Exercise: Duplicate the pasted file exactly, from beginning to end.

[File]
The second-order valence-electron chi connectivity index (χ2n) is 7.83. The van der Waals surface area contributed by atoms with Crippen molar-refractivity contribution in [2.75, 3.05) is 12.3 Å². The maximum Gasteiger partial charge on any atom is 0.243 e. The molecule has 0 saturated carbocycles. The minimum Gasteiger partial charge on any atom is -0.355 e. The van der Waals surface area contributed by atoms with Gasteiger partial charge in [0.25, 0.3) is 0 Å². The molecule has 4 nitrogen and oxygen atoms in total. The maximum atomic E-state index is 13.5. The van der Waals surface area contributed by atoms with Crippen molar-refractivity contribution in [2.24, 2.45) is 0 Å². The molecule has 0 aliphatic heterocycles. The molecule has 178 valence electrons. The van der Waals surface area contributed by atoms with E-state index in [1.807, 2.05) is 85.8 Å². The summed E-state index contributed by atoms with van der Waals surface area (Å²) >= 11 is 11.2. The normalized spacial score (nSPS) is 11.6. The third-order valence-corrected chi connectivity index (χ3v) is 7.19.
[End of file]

The second-order valence-electron chi connectivity index (χ2n) is 7.83. The van der Waals surface area contributed by atoms with Crippen molar-refractivity contribution in [2.75, 3.05) is 12.3 Å². The maximum Gasteiger partial charge on any atom is 0.243 e. The molecule has 0 saturated carbocycles. The minimum Gasteiger partial charge on any atom is -0.355 e. The van der Waals surface area contributed by atoms with Gasteiger partial charge in [0.25, 0.3) is 0 Å². The molecule has 4 nitrogen and oxygen atoms in total. The maximum atomic E-state index is 13.5. The van der Waals surface area contributed by atoms with Crippen molar-refractivity contribution in [2.24, 2.45) is 0 Å². The molecule has 0 aliphatic heterocycles. The molecule has 178 valence electrons. The van der Waals surface area contributed by atoms with E-state index in [1.807, 2.05) is 85.8 Å². The summed E-state index contributed by atoms with van der Waals surface area (Å²) >= 11 is 11.2. The normalized spacial score (nSPS) is 11.6. The third-order valence-corrected chi connectivity index (χ3v) is 7.19.